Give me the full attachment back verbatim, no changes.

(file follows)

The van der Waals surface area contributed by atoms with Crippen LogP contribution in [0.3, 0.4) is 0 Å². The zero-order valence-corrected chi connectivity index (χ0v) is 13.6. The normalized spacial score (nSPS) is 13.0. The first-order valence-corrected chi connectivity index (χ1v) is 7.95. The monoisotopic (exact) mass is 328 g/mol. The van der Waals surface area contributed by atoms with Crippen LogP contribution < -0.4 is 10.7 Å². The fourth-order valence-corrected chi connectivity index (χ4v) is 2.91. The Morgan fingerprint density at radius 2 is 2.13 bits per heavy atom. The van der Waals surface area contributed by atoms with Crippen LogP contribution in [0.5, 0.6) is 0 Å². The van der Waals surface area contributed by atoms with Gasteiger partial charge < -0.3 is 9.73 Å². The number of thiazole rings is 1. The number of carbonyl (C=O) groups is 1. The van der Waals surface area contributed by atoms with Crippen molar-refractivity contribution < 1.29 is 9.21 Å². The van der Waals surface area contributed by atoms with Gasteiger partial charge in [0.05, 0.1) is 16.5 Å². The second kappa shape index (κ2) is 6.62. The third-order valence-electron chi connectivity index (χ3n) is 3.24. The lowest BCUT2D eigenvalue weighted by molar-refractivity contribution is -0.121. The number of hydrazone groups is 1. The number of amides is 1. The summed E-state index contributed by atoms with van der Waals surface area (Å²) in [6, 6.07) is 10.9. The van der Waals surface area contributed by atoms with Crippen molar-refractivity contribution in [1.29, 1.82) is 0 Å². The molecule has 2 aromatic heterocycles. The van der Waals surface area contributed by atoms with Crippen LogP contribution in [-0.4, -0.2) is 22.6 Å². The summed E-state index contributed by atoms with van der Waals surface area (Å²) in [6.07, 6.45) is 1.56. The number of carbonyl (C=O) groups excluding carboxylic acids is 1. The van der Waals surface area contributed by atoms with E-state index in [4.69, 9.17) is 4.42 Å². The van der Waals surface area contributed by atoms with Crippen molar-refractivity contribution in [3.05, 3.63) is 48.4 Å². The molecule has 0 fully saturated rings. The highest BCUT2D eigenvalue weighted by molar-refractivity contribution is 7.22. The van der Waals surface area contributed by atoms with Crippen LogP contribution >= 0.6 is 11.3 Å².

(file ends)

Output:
The van der Waals surface area contributed by atoms with Crippen LogP contribution in [0.3, 0.4) is 0 Å². The zero-order valence-corrected chi connectivity index (χ0v) is 13.6. The normalized spacial score (nSPS) is 13.0. The first-order valence-corrected chi connectivity index (χ1v) is 7.95. The monoisotopic (exact) mass is 328 g/mol. The van der Waals surface area contributed by atoms with Crippen LogP contribution < -0.4 is 10.7 Å². The fourth-order valence-corrected chi connectivity index (χ4v) is 2.91. The Morgan fingerprint density at radius 2 is 2.13 bits per heavy atom. The van der Waals surface area contributed by atoms with Crippen LogP contribution in [0.5, 0.6) is 0 Å². The van der Waals surface area contributed by atoms with Gasteiger partial charge < -0.3 is 9.73 Å². The number of thiazole rings is 1. The number of carbonyl (C=O) groups is 1. The van der Waals surface area contributed by atoms with Crippen molar-refractivity contribution < 1.29 is 9.21 Å². The van der Waals surface area contributed by atoms with Gasteiger partial charge in [0.05, 0.1) is 16.5 Å². The second kappa shape index (κ2) is 6.62. The third-order valence-electron chi connectivity index (χ3n) is 3.24. The lowest BCUT2D eigenvalue weighted by molar-refractivity contribution is -0.121. The number of hydrazone groups is 1. The number of amides is 1. The summed E-state index contributed by atoms with van der Waals surface area (Å²) in [6, 6.07) is 10.9. The van der Waals surface area contributed by atoms with Crippen molar-refractivity contribution in [1.29, 1.82) is 0 Å². The molecule has 2 aromatic heterocycles. The van der Waals surface area contributed by atoms with Crippen LogP contribution in [-0.4, -0.2) is 22.6 Å². The summed E-state index contributed by atoms with van der Waals surface area (Å²) in [6.07, 6.45) is 1.56. The number of carbonyl (C=O) groups excluding carboxylic acids is 1. The van der Waals surface area contributed by atoms with E-state index in [4.69, 9.17) is 4.42 Å². The van der Waals surface area contributed by atoms with Crippen molar-refractivity contribution in [3.05, 3.63) is 48.4 Å². The molecule has 0 fully saturated rings. The highest BCUT2D eigenvalue weighted by molar-refractivity contribution is 7.22. The van der Waals surface area contributed by atoms with Crippen LogP contribution >= 0.6 is 11.3 Å².